Nice job Frank. Certainly has that Bob cool whiney sound. Do you have any background on how Pat Conte figured out this setup? Was it just careful listening or did he get some other input?

My guitar R&D project for this week will be to resurrect my 12 and run over my BBQ Bob songs.

Offline Slack

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Re: Barbeque Bob
« Reply #2 on: September 25, 2004, 03:34:03 PM »
Yea Frank, sounds pretty Barbeque-ee to me.  Interesting that the 5th and 6th strings are not doubled - I wonder what did Pat heard to make that decision?

cheers,

Offline frankie

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Re: Barbeque Bob
« Reply #3 on: September 25, 2004, 06:59:34 PM »
He came up with it himself, I think...  he's a very careful listener - lots of patience and attention to detail.  He was bugged about the way the Bbq Bob's bass strings sounded on his recordings (same thing that was mentioned in this thread) and the fact that you can clearly hear doubled courses, but never really the "octave jangle" that one usually hears with a twelve string.  Pat's got a lot of instruments lying around and is definitely *not* afraid of boogering up something non-collectible to get the sound he wants.  I wish I had recorded him playing Yo Yo Blues on the guitar he had set up.  It was easier to play aggressively than mine, and he sounded great playing that tune.  He said he got so excited about the initial results of hs experiment that he was calling up people and playing at them over the phone.  What a nut!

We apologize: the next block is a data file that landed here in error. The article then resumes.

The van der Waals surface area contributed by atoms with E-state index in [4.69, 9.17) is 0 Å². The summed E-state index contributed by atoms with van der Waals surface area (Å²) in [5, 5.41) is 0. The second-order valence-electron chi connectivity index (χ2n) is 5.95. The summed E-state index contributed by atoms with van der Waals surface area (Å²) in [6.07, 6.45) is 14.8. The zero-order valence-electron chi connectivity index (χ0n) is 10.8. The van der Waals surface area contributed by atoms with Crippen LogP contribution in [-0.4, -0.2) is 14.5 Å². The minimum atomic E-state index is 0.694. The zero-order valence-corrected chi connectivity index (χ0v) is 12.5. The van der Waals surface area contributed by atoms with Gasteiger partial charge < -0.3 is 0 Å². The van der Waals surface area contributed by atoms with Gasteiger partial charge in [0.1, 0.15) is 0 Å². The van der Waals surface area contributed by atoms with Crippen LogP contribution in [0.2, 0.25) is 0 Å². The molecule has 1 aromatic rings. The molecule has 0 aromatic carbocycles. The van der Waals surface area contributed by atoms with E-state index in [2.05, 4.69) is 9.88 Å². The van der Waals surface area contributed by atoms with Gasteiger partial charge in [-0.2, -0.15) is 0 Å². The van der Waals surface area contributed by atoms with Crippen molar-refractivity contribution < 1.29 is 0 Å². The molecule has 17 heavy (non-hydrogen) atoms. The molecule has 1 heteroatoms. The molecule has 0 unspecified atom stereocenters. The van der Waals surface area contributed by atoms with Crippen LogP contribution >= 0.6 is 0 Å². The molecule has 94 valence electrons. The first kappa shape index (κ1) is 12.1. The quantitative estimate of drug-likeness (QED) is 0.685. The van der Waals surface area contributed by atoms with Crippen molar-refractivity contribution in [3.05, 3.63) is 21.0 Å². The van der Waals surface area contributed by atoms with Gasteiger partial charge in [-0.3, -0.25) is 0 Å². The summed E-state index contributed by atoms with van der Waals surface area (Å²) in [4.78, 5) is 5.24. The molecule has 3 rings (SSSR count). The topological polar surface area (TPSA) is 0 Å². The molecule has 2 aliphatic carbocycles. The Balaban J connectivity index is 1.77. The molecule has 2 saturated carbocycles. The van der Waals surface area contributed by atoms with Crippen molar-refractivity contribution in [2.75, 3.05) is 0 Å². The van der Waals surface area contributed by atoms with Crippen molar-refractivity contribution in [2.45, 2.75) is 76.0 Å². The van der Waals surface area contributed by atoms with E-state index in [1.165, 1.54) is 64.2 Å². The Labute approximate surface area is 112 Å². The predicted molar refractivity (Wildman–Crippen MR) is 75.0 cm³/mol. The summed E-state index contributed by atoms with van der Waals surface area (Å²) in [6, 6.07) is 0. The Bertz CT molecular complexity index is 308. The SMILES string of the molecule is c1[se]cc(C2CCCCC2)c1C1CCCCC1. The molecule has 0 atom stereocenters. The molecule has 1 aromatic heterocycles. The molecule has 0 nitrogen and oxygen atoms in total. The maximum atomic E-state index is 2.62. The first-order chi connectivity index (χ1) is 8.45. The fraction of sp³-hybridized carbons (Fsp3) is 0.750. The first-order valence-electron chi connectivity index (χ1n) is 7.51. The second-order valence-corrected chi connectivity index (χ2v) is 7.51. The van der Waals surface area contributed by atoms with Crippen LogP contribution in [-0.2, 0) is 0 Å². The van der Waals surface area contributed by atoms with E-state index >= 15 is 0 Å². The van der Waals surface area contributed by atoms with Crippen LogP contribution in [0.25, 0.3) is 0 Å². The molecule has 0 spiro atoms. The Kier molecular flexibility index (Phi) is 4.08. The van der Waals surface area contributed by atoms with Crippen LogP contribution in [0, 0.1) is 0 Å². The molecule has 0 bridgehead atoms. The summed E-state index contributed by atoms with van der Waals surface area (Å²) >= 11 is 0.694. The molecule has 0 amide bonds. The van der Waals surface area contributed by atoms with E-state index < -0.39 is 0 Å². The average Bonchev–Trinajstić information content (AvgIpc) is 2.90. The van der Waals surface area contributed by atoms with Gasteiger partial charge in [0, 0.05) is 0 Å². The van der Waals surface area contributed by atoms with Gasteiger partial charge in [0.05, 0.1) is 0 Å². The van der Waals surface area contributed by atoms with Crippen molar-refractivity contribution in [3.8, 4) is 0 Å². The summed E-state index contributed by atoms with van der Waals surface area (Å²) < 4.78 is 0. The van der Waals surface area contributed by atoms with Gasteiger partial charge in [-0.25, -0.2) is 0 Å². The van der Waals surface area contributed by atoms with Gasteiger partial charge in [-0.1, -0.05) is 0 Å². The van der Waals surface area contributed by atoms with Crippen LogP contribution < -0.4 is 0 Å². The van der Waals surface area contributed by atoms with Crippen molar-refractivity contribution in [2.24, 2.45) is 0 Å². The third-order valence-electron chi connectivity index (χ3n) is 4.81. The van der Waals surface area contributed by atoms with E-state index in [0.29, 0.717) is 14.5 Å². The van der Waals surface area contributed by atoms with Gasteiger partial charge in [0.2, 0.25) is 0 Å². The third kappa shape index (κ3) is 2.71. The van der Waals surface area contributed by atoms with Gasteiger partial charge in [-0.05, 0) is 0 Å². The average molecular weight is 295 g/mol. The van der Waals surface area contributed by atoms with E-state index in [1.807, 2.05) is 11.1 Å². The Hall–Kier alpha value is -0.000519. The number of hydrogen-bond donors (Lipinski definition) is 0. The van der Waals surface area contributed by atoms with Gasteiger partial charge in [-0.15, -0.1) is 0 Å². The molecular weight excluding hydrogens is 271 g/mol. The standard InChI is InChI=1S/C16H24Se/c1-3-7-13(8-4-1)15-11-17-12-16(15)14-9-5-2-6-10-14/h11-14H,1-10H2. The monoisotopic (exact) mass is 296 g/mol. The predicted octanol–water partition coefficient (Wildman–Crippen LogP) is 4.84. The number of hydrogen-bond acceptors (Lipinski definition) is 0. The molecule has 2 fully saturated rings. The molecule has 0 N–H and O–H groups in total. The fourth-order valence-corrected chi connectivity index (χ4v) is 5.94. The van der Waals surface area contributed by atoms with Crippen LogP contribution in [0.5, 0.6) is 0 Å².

edited 7-May-2015 to fix the link to the 12 string gauges thread.

Offline uncle bud

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Re: Barbeque Bob
« Reply #4 on: September 25, 2004, 08:51:19 PM »
Sounds very cool, Frank. This is the closest I've heard a guitar sound to BBQ Bob's. Those high strings sound like the real thing, and I would have thought the slide would be quieter with that guage on the top course. Rings out nicely. I guess all that tension helps. Also think I agree about the bass after listening to a few Bob tunes.

How many strings you break trying this?

Conte is definitely on to something...





Offline frankie

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Re: Barbeque Bob
« Reply #5 on: September 25, 2004, 09:49:43 PM »